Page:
Buying property – The incompetent agent

Once again, the poor ability of the real estate agent strikes again. As I posted in Buying property – Lazy agents, I have been in the process of buying an investment property through a less then impressive realtor.

Not only had he posted out of date photos that reflected the property in a poor light but he accepted, without negotiation, an offer that I consider was a fair bit under market value. His actions so far have not been to the benefit of the vendor.

Settlement date was due in a few days, when I received a call from my solicitor advising that the vendor was requesting an extension. The reason being that the owner was still looking for a property to rent. As I had been informed that the property was occupied by a renter and the owner was an investor, I saw no reason why the owner needed an extension for that reason. From my experience, it is usually the buyer that is seeking an extension to finalise finances.

So, I asked the solicitor ‘What does the owner looking for a new rental have anything to do with me?’. To which she replied ‘She is still living in the property (the one I sought to buy)’. I reviewed the contract and yes, the owner address was listed as the property address.

I called the agent to enquire and he apologetically confirmed that he thought the resident was a tenant and not the owner. The owner was still living at the property.

Ok, my bad also for not noticing on the contract but the agent had confirmed more than once that the ‘tenant’ was living in the property.

I ended up agreeing to the extension and the property settled a week later than initial contract date. An inconvenience to me only but did result in postponing potential open home viewings for prospective tenants.

It is interesting to note that the realtor had advised me that he had been in the business for 25 years. I would normally expect that an agent of 25 years would have better negotiation skills, have a sound understanding of his stock in hand and probably doing better than selling very low-level property.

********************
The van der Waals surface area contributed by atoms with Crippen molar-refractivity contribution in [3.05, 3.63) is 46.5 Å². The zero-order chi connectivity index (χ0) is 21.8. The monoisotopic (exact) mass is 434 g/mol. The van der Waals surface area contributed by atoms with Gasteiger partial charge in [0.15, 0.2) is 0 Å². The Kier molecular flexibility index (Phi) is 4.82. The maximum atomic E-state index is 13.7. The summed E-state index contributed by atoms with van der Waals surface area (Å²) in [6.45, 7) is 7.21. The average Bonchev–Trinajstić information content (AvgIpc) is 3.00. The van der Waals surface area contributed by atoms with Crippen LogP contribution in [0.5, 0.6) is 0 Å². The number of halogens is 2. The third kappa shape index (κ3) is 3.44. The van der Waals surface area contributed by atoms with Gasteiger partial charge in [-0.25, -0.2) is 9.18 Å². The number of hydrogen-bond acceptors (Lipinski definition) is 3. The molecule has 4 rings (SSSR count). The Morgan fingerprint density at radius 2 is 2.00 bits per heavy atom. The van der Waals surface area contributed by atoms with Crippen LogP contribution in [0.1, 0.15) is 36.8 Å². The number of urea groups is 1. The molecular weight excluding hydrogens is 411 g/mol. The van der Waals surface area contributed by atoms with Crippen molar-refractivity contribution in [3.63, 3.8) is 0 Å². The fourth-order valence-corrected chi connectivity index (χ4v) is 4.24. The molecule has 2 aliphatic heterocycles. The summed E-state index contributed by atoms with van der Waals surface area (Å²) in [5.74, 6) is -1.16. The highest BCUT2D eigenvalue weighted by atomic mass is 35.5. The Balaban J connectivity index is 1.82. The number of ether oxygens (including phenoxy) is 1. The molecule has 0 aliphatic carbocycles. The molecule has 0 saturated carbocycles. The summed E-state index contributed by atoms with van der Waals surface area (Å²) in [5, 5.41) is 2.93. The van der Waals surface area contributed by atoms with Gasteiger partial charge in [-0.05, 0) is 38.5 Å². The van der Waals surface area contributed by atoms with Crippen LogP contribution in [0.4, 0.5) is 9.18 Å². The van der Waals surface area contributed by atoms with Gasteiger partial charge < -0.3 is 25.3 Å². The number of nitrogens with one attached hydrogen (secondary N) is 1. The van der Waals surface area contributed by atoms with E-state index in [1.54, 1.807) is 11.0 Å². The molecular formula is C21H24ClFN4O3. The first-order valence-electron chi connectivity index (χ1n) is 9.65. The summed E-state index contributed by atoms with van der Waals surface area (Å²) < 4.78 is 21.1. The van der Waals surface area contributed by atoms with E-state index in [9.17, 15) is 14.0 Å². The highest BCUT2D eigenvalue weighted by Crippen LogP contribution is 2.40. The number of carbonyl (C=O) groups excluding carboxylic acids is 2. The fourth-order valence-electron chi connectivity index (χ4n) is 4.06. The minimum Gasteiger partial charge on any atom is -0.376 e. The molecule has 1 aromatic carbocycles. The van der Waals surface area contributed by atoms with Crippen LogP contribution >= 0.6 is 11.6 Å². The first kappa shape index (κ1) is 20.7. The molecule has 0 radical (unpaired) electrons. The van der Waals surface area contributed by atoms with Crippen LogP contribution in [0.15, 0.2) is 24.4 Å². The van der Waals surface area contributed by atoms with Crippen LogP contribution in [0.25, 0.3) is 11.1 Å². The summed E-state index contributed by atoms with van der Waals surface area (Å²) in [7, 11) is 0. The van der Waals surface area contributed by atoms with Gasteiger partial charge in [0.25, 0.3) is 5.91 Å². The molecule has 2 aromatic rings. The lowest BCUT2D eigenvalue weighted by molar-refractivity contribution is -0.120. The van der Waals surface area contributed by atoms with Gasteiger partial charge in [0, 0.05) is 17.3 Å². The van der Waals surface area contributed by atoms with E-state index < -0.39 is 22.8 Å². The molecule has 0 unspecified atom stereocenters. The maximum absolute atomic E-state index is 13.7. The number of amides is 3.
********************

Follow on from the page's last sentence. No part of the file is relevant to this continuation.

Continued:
Needless to say, if I do need to sell the property I will be looking elsewhere. If I need to buy again, however, he will be my go to man!

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Should I or shouldn’t I?

A higher opportunity has become available at work.

Positives:

  • I know I can do the job
  • It pays more than I receive now
  • It may open up other opportunities
  • I consider I would be competitive in winning the job

Negatives:

  • No variety to the role
  • A negative work culture
  • A fair percentage of lazy work colleagues
  • The work environment could be more pleasant

I’m enjoying the work at my current location and my colleagues overall are good to work with. Other than money, there is no reason why I would want to change.

However, I have a goal to retire early. The only way I can achieve that is to have more money. I have investment strategies in place but again, I need money to fund them.

I always recommend someone should do what they enjoy. At another time I would.

Decision made. Pain today to relax tomorrow.

I will apply today.

Sacrificing now for the long-term goal

My life at the moment:

  • Sleep
  • Work. Pick up overtime and extra shifts if possible
  • Eat
  • Shower/brush teeth
  • Train at gym
  • Feed cat (x several)
  • Shop for food. Buy sale options if possible
  • Renovate home to add value
  • Listen to podcasts
    • Property investing
    • Entrepreneurs
    • True crime
  • Review potential investment properties online
  • Watch TV
  • Blog
  • General home chores

What I’m not doing:

  • Socialising. I’m in a new city and haven’t made an effort to make friends outside of work to reduce obligation to socialise (I know, a bit sad)
  • Buying new clothes, except as a necessity. Work uniform supplied and live in t-shirts and tracksuit pants the rest of time
  • Drinking alcohol excessively (a couple of beers weekly now only)
  • Eating out. Very occasional pizza ordered with savings coupon
  • Spending money on entertainment. i.e. cinema

Sound boring? Yeah, it kind of is but I’m suffering for my goal at the moment. My main thought at the moment is money, with the goal of not having to worry about money in 5 years. My goal is so strong that my boring life doesn’t feel boring. I have a purpose and I feel motivated daily.